When I reached out to people whose circumstances were like my own and asked to interview them for this book, most told me they never discussed money but were interested in talking as long as they could remain anonymous.

In the pages that follow, you will meet Mary, who earns a high salary and has inherited wealth.

“I’ll always work. I’ll never have enough. I get a lot out of my job,” she said. Then, after a few minutes, she added, “I’m not sure my self-esteem is up to not having a job. My identity depends on my position and success.”

You will meet Laurie, who feels judged by her siblings because of the success of her husband’s business.

“Maybe it’s my issue, but I get stressed about birthday gifts,” she said. “My sisters seem to expect something big. I never know what to do. Their expectations make me feel as though a nice new shirt isn’t good enough.”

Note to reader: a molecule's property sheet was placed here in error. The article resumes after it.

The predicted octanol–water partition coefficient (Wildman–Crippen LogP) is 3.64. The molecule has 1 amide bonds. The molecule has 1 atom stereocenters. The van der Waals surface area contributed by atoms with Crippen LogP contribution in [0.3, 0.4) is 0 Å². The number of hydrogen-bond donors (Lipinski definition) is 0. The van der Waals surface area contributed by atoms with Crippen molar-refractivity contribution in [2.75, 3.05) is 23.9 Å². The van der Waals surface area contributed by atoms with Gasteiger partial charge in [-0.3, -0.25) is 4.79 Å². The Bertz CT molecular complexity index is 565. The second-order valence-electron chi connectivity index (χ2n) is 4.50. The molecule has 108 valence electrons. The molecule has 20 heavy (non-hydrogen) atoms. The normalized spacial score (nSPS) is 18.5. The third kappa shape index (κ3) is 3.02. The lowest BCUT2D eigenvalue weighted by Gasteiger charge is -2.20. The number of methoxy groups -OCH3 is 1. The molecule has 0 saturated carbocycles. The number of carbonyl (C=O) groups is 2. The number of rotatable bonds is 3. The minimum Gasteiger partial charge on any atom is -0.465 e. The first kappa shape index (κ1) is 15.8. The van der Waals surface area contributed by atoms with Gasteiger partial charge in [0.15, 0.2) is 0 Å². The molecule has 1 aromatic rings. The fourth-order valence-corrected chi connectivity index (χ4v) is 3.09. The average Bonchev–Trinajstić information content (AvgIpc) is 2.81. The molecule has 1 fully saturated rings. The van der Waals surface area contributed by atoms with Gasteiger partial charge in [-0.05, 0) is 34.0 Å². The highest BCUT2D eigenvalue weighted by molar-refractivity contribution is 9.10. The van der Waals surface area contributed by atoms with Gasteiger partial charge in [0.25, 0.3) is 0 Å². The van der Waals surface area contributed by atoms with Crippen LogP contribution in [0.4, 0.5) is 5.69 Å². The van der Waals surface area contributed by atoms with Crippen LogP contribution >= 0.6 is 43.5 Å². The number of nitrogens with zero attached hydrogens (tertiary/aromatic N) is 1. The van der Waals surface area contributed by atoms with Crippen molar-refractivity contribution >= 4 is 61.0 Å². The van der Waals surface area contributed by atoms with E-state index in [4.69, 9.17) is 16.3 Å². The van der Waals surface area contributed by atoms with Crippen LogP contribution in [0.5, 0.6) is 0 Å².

You’ll hear from Betsy, who worked in finance, taught her children the importance of staying within a budget, yet has been dismayed by how much they overspend, going out to eat and having food delivered.

“It’s a problem. I’m not sure what to do,” she said. “My husband and I try to set limits, but the limits are artificial—and our kids know it.”

When her oldest moved back home for a month, and ended up staying for six, Betsy wasn’t happy with the situation. She and her husband could afford to rent him an apartment but wanted him to learn to live within his own means.

“I’ve started charging him rent,” Betsy said. “It’s backfiring. He owes me money. But he knows the situation is contrived. What am I going to do? Kick him out?”

You’ll meet Nicole, a corporate real estate developer who has children in high school and college, but still pays for a full-time nanny.

“She’s been with us for twenty-one years,” Nicole said. “I don’t need her anymore, but I can’t bring myself to cut down her hours. She needs the job.”